4. PERSISTENCE (CHRONIC) for more than three months (rather than coming on in attacks).
  5. IMPROVEMENT WITH EXERCISE AND DETERIORATION WITH REST.  The opposite is the case with mechanical back problems.

In summary, the person is YOUNG with GRADUAL onset of pain, and notes that the pain is worse in the MORNING and improves with EXERCISE.  By contrast, nonspecific or mechanical pain typically comes on rapidly at any age as a result of some ill-advised movement, is worse in the evening, episodic in nature and improves with rest.

The Diagnosis of Ankylosing Spondylitis

The diagnosis is often suspected from the patient’s history.  The doctor will then note the posture and might notice that the lumbar spine is losing the forward curve and is beginning to flatten out.  X-rays of the spine should show characteristic changes to the sacroiliac joints.  In most cases, more severe bony changes appear after months or even years of disease.  Blood tests may be performed and the ESR (Erythrocyte Sedimentation Rate) may give an indication of generalized inflammation.  In some cases, where there is still doubt, the doctor might test for the patient’s tissue type.  The objective will be to establish if the person has the HLA B27 antigen.  In a borderline situation, the B27 positivity or negativity will help to confirm or refute the diagnosis.  However, it is not a necessary test and the test alone can never provide a definite answer.

Not always confined to the back

Although we have been talking about a disease of the spine, pain is not always confined to the back. Some people will have chest pain from time to time.  However, the pain does not come from the heart, but from the joints between the ribs and the spine, from inflammation in the sternum joints, or from the sites of ligament insertion into the ribs (intercostal muscles).  Many people complain of a “shut-in” feeling because of reduced chest expansion.  In these cases the diaphragm does the work of filling the lungs, rather than the rib cage.  The start of AS often begins with an ache in the buttocks, in the back of the thighs and down the leg and in the lower part of the back.  One side is commonly more painful than the other.  The pain typically arises from the sacroiliac joints.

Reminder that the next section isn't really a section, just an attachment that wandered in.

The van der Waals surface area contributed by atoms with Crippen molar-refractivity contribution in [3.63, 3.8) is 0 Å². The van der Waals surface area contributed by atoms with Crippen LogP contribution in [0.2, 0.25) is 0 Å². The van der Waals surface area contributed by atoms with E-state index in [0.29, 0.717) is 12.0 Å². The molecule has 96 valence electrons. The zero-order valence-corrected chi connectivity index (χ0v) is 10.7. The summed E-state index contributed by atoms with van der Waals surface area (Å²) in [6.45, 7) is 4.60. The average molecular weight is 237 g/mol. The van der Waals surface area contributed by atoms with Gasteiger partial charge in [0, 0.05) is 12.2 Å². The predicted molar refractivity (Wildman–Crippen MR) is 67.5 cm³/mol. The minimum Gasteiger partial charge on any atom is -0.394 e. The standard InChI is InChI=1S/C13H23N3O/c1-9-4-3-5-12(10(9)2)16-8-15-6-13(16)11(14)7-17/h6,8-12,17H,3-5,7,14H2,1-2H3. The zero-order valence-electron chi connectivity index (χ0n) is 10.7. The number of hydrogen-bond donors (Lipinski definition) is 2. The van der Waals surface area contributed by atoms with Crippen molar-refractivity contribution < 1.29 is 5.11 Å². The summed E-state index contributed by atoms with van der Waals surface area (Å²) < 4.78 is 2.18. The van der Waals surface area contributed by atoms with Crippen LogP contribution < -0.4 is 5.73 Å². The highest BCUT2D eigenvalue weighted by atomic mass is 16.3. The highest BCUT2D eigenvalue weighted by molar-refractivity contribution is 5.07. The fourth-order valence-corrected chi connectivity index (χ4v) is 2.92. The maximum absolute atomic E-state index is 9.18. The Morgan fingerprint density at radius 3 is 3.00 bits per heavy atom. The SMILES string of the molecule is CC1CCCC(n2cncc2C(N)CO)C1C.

The condition from time to time might affect joints or bony sites other than the spine.  The hips, knees and heels are the most common locations, with aching and pain sometimes accompanied by swelling in the joint, which usually will se ttle down after treatment.  It is important that the hip joint in particular is stretched to prevent stiffening in a bent position which will make you lean forward. The heel bone may become painful in two areas.  Most common is the undersurface, about three centimeters from the back of the foot. This is called plantar fascitis and can last for many weeks. It may respond to an insole for the shoe designed to take weight off that part of the heel.  The less common pain arises at the back of the heel where the achilles tendon is attached to the bone.  Pressure from the shoe may aggravate the pain.  Sitting on hard chairs can be unpleasant, as sometimes pain will be felt under the pelvic bones due to contact pressure.

Drug Treatment